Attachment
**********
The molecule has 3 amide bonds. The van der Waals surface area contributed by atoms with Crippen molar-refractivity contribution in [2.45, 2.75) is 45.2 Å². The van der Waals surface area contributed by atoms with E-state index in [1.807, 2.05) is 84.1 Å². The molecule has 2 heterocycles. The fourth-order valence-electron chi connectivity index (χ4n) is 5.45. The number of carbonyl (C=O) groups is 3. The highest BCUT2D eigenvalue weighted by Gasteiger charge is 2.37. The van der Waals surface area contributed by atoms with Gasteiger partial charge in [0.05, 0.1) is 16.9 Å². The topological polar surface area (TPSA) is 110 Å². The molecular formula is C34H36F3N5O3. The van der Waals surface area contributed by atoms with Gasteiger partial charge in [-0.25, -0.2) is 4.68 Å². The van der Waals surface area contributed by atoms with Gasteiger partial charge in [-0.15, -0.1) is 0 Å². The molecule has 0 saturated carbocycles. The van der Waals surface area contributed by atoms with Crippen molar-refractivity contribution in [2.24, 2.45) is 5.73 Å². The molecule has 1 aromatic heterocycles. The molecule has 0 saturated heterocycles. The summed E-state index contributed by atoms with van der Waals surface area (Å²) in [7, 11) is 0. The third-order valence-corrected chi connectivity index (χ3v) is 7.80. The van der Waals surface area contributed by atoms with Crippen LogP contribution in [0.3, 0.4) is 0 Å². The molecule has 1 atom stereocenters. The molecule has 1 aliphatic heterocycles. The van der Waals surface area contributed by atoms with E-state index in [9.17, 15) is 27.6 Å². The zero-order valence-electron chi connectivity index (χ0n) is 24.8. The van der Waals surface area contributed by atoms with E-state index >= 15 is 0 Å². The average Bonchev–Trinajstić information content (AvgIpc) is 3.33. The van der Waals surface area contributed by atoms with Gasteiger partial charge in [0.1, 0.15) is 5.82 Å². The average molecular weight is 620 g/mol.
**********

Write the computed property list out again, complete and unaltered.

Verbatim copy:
The molecule has 3 amide bonds. The van der Waals surface area contributed by atoms with Crippen molar-refractivity contribution in [2.45, 2.75) is 45.2 Å². The van der Waals surface area contributed by atoms with E-state index in [1.807, 2.05) is 84.1 Å². The molecule has 2 heterocycles. The fourth-order valence-electron chi connectivity index (χ4n) is 5.45. The number of carbonyl (C=O) groups is 3. The highest BCUT2D eigenvalue weighted by Gasteiger charge is 2.37. The van der Waals surface area contributed by atoms with Gasteiger partial charge in [0.05, 0.1) is 16.9 Å². The topological polar surface area (TPSA) is 110 Å². The molecular formula is C34H36F3N5O3. The van der Waals surface area contributed by atoms with Gasteiger partial charge in [-0.25, -0.2) is 4.68 Å². The van der Waals surface area contributed by atoms with Gasteiger partial charge in [-0.15, -0.1) is 0 Å². The molecule has 0 saturated carbocycles. The van der Waals surface area contributed by atoms with Crippen molar-refractivity contribution in [2.24, 2.45) is 5.73 Å². The molecule has 1 aromatic heterocycles. The molecule has 0 saturated heterocycles. The summed E-state index contributed by atoms with van der Waals surface area (Å²) in [7, 11) is 0. The third-order valence-corrected chi connectivity index (χ3v) is 7.80. The van der Waals surface area contributed by atoms with Crippen LogP contribution in [0.3, 0.4) is 0 Å². The molecule has 1 atom stereocenters. The molecule has 1 aliphatic heterocycles. The van der Waals surface area contributed by atoms with E-state index in [9.17, 15) is 27.6 Å². The zero-order valence-electron chi connectivity index (χ0n) is 24.8. The van der Waals surface area contributed by atoms with E-state index >= 15 is 0 Å². The average Bonchev–Trinajstić information content (AvgIpc) is 3.33. The van der Waals surface area contributed by atoms with Gasteiger partial charge in [0.1, 0.15) is 5.82 Å². The average molecular weight is 620 g/mol.